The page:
More classroom. EEO training. EEO is Equal Employment Opportunity, and they are the rules that govern discrimination. Not everybody comes to the CCC, AmeriCorps, or the Backcountry program having experienced a diverse workplace. The CCC might be the first place that some CMs have ever had to work closely with people of other races or beliefs. Not only will they be working among diversity in the Backcountry, they will be living it, too, in very close quarters. EEO training might be the first time that some people have ever even considered that living in a diverse group might have its own special set of dynamics. This training covers Federal and California law that covers diversity.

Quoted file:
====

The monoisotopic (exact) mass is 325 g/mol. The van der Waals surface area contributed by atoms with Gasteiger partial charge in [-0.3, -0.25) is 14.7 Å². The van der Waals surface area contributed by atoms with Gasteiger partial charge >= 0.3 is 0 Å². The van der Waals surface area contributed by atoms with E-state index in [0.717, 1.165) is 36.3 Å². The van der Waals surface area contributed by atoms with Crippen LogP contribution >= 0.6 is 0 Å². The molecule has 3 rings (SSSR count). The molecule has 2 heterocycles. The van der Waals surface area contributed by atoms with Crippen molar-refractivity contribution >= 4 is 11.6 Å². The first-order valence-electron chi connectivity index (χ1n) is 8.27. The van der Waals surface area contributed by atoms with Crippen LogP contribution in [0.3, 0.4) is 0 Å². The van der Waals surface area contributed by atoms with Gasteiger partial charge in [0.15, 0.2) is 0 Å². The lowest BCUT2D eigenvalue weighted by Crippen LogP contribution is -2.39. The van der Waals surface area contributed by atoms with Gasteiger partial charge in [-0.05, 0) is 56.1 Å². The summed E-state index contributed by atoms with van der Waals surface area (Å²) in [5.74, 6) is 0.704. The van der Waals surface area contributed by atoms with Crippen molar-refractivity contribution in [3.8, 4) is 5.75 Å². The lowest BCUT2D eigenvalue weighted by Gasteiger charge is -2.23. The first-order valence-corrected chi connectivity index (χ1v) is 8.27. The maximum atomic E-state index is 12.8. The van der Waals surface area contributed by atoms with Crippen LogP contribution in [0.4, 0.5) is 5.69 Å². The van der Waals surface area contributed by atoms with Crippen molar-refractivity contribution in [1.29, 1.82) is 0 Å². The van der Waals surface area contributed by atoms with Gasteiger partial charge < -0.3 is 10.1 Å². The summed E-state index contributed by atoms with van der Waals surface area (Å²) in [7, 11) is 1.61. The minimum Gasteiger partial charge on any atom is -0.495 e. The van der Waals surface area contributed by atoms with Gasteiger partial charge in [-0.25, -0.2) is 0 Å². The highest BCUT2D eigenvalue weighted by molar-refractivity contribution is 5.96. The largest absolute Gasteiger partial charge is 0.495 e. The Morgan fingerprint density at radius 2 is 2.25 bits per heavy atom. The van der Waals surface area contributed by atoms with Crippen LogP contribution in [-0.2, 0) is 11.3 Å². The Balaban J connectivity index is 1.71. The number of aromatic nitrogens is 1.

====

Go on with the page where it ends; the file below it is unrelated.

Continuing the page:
CMs will also have a Writing Workshop on Day 3. Literacy is an important part of the program. Not only are books provided to read over the summer, but blank notebooks are provided that CMs will be expected to write in over the summer. This class gives CMs some guidelines for capturing their once-in-a-lifetime experiences over the following summer in words on paper.

Day 4—

This is the day that the crews finally get to spend the day outside. The only job they have to do today is hike with their crew. Carrying all their gear. All day. This is the final shake down before they hit the road for their work projects. This is where they find out if everything they have to carry fits well in their packs. This is where they find out if their boots are quite fitting well. This is the day where they get to experience the required hiking pace of three miles per hour with a load.